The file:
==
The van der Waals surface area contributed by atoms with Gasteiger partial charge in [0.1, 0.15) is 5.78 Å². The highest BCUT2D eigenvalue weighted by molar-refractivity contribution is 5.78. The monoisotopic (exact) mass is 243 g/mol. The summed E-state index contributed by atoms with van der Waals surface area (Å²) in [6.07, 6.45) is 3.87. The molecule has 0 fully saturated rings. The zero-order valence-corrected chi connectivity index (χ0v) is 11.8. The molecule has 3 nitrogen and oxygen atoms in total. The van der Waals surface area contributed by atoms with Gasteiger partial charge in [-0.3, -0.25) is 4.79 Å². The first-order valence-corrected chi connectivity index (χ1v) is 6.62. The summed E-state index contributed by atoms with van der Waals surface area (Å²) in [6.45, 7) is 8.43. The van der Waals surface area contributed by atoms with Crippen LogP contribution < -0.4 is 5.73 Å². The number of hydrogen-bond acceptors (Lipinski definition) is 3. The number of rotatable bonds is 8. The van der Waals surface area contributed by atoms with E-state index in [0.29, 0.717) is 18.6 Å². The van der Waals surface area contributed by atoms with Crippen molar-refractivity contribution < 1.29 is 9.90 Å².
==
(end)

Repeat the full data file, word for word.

The van der Waals surface area contributed by atoms with Gasteiger partial charge in [0.1, 0.15) is 5.78 Å². The highest BCUT2D eigenvalue weighted by molar-refractivity contribution is 5.78. The monoisotopic (exact) mass is 243 g/mol. The summed E-state index contributed by atoms with van der Waals surface area (Å²) in [6.07, 6.45) is 3.87. The molecule has 0 fully saturated rings. The zero-order valence-corrected chi connectivity index (χ0v) is 11.8. The molecule has 3 nitrogen and oxygen atoms in total. The van der Waals surface area contributed by atoms with Gasteiger partial charge in [-0.3, -0.25) is 4.79 Å². The first-order valence-corrected chi connectivity index (χ1v) is 6.62. The summed E-state index contributed by atoms with van der Waals surface area (Å²) in [6.45, 7) is 8.43. The van der Waals surface area contributed by atoms with Crippen LogP contribution < -0.4 is 5.73 Å². The number of hydrogen-bond acceptors (Lipinski definition) is 3. The number of rotatable bonds is 8. The van der Waals surface area contributed by atoms with E-state index in [0.29, 0.717) is 18.6 Å². The van der Waals surface area contributed by atoms with Crippen molar-refractivity contribution < 1.29 is 9.90 Å².